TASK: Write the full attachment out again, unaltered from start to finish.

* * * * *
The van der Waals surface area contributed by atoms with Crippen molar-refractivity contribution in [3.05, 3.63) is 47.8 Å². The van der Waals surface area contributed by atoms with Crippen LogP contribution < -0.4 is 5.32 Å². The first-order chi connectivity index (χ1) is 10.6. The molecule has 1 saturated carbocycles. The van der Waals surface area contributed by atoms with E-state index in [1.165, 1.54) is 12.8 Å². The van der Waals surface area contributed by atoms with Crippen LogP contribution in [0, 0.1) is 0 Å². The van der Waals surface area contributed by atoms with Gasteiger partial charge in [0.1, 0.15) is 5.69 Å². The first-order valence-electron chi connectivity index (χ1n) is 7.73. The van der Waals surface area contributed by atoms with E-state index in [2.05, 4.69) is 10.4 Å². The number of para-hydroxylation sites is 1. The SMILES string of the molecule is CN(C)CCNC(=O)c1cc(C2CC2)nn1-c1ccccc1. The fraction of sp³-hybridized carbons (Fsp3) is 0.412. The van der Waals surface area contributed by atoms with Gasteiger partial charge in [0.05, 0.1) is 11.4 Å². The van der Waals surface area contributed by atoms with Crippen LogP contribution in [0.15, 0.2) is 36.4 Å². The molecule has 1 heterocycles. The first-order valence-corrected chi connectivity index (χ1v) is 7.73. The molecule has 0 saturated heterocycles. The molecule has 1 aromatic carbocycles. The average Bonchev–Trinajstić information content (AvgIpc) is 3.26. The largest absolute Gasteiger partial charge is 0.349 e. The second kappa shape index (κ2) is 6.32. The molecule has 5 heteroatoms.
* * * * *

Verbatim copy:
The van der Waals surface area contributed by atoms with Crippen molar-refractivity contribution in [3.05, 3.63) is 47.8 Å². The van der Waals surface area contributed by atoms with Crippen LogP contribution < -0.4 is 5.32 Å². The first-order chi connectivity index (χ1) is 10.6. The molecule has 1 saturated carbocycles. The van der Waals surface area contributed by atoms with E-state index in [1.165, 1.54) is 12.8 Å². The van der Waals surface area contributed by atoms with Crippen LogP contribution in [0, 0.1) is 0 Å². The van der Waals surface area contributed by atoms with Gasteiger partial charge in [0.1, 0.15) is 5.69 Å². The first-order valence-electron chi connectivity index (χ1n) is 7.73. The van der Waals surface area contributed by atoms with E-state index in [2.05, 4.69) is 10.4 Å². The number of para-hydroxylation sites is 1. The SMILES string of the molecule is CN(C)CCNC(=O)c1cc(C2CC2)nn1-c1ccccc1. The fraction of sp³-hybridized carbons (Fsp3) is 0.412. The van der Waals surface area contributed by atoms with Gasteiger partial charge in [0.05, 0.1) is 11.4 Å². The van der Waals surface area contributed by atoms with Crippen LogP contribution in [0.15, 0.2) is 36.4 Å². The molecule has 1 heterocycles. The first-order valence-corrected chi connectivity index (χ1v) is 7.73. The molecule has 0 saturated heterocycles. The molecule has 1 aromatic carbocycles. The average Bonchev–Trinajstić information content (AvgIpc) is 3.26. The largest absolute Gasteiger partial charge is 0.349 e. The second kappa shape index (κ2) is 6.32. The molecule has 5 heteroatoms.